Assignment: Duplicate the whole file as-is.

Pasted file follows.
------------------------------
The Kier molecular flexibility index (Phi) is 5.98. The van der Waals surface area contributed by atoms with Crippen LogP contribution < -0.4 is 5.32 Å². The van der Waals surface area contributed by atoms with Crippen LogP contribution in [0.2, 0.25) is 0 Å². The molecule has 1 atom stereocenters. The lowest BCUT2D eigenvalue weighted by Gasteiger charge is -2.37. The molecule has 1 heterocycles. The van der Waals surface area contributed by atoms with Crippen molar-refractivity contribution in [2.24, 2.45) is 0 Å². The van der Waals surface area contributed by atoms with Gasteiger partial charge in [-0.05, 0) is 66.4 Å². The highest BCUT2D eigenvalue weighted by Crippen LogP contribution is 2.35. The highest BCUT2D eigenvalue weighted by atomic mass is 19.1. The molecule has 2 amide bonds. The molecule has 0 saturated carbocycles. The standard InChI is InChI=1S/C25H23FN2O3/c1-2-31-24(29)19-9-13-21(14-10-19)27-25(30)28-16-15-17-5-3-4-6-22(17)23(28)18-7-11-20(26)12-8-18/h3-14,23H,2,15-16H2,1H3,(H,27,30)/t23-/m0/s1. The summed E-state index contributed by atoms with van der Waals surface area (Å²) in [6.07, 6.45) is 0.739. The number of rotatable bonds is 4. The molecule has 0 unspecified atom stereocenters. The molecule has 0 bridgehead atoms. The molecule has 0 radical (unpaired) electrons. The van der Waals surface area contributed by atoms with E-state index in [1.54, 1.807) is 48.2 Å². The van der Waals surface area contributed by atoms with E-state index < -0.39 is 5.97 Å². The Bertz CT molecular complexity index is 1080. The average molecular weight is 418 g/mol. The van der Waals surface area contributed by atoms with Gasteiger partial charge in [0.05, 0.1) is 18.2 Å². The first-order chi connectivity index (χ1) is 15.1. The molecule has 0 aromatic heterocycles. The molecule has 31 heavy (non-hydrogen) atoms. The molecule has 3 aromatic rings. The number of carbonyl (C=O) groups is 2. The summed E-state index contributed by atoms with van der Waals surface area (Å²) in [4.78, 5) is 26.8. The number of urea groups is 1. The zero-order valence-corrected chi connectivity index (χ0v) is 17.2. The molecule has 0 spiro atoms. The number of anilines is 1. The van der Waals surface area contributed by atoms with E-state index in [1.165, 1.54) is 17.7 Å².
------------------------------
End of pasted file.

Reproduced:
The Kier molecular flexibility index (Phi) is 5.98. The van der Waals surface area contributed by atoms with Crippen LogP contribution < -0.4 is 5.32 Å². The van der Waals surface area contributed by atoms with Crippen LogP contribution in [0.2, 0.25) is 0 Å². The molecule has 1 atom stereocenters. The lowest BCUT2D eigenvalue weighted by Gasteiger charge is -2.37. The molecule has 1 heterocycles. The van der Waals surface area contributed by atoms with Crippen molar-refractivity contribution in [2.24, 2.45) is 0 Å². The van der Waals surface area contributed by atoms with Gasteiger partial charge in [-0.05, 0) is 66.4 Å². The highest BCUT2D eigenvalue weighted by Crippen LogP contribution is 2.35. The highest BCUT2D eigenvalue weighted by atomic mass is 19.1. The molecule has 2 amide bonds. The molecule has 0 saturated carbocycles. The standard InChI is InChI=1S/C25H23FN2O3/c1-2-31-24(29)19-9-13-21(14-10-19)27-25(30)28-16-15-17-5-3-4-6-22(17)23(28)18-7-11-20(26)12-8-18/h3-14,23H,2,15-16H2,1H3,(H,27,30)/t23-/m0/s1. The summed E-state index contributed by atoms with van der Waals surface area (Å²) in [6.07, 6.45) is 0.739. The number of rotatable bonds is 4. The molecule has 0 unspecified atom stereocenters. The molecule has 0 bridgehead atoms. The molecule has 0 radical (unpaired) electrons. The van der Waals surface area contributed by atoms with E-state index in [1.54, 1.807) is 48.2 Å². The van der Waals surface area contributed by atoms with E-state index < -0.39 is 5.97 Å². The Bertz CT molecular complexity index is 1080. The average molecular weight is 418 g/mol. The van der Waals surface area contributed by atoms with Gasteiger partial charge in [0.05, 0.1) is 18.2 Å². The first-order chi connectivity index (χ1) is 15.1. The molecule has 0 aromatic heterocycles. The molecule has 31 heavy (non-hydrogen) atoms. The molecule has 3 aromatic rings. The number of carbonyl (C=O) groups is 2. The summed E-state index contributed by atoms with van der Waals surface area (Å²) in [4.78, 5) is 26.8. The number of urea groups is 1. The zero-order valence-corrected chi connectivity index (χ0v) is 17.2. The molecule has 0 spiro atoms. The number of anilines is 1. The van der Waals surface area contributed by atoms with E-state index in [1.165, 1.54) is 17.7 Å².